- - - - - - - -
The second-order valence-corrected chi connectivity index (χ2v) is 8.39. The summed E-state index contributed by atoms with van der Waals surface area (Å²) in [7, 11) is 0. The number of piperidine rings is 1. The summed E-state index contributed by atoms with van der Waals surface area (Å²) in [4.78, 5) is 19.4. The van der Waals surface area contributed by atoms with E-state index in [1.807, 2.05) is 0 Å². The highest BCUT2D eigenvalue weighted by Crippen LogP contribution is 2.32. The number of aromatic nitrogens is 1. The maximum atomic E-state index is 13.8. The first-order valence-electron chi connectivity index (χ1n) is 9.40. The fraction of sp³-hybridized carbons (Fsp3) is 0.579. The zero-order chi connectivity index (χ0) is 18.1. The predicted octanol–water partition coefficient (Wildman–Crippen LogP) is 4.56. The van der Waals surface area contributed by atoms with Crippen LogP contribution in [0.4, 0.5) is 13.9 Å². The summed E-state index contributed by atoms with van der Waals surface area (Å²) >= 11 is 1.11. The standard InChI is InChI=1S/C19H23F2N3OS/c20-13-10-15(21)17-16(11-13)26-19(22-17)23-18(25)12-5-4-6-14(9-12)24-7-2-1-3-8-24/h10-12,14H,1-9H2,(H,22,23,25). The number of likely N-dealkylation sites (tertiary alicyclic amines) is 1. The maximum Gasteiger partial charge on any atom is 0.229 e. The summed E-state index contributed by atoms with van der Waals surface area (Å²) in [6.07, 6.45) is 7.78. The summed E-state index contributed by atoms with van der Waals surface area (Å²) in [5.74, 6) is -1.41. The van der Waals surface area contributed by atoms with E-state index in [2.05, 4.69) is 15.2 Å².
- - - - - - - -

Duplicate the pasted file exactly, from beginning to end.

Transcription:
The second-order valence-corrected chi connectivity index (χ2v) is 8.39. The summed E-state index contributed by atoms with van der Waals surface area (Å²) in [7, 11) is 0. The number of piperidine rings is 1. The summed E-state index contributed by atoms with van der Waals surface area (Å²) in [4.78, 5) is 19.4. The van der Waals surface area contributed by atoms with E-state index in [1.807, 2.05) is 0 Å². The highest BCUT2D eigenvalue weighted by Crippen LogP contribution is 2.32. The number of aromatic nitrogens is 1. The maximum atomic E-state index is 13.8. The first-order valence-electron chi connectivity index (χ1n) is 9.40. The fraction of sp³-hybridized carbons (Fsp3) is 0.579. The zero-order chi connectivity index (χ0) is 18.1. The predicted octanol–water partition coefficient (Wildman–Crippen LogP) is 4.56. The van der Waals surface area contributed by atoms with Crippen LogP contribution in [0.4, 0.5) is 13.9 Å². The summed E-state index contributed by atoms with van der Waals surface area (Å²) >= 11 is 1.11. The standard InChI is InChI=1S/C19H23F2N3OS/c20-13-10-15(21)17-16(11-13)26-19(22-17)23-18(25)12-5-4-6-14(9-12)24-7-2-1-3-8-24/h10-12,14H,1-9H2,(H,22,23,25). The number of likely N-dealkylation sites (tertiary alicyclic amines) is 1. The maximum Gasteiger partial charge on any atom is 0.229 e. The summed E-state index contributed by atoms with van der Waals surface area (Å²) in [6.07, 6.45) is 7.78. The summed E-state index contributed by atoms with van der Waals surface area (Å²) in [5.74, 6) is -1.41. The van der Waals surface area contributed by atoms with E-state index in [2.05, 4.69) is 15.2 Å².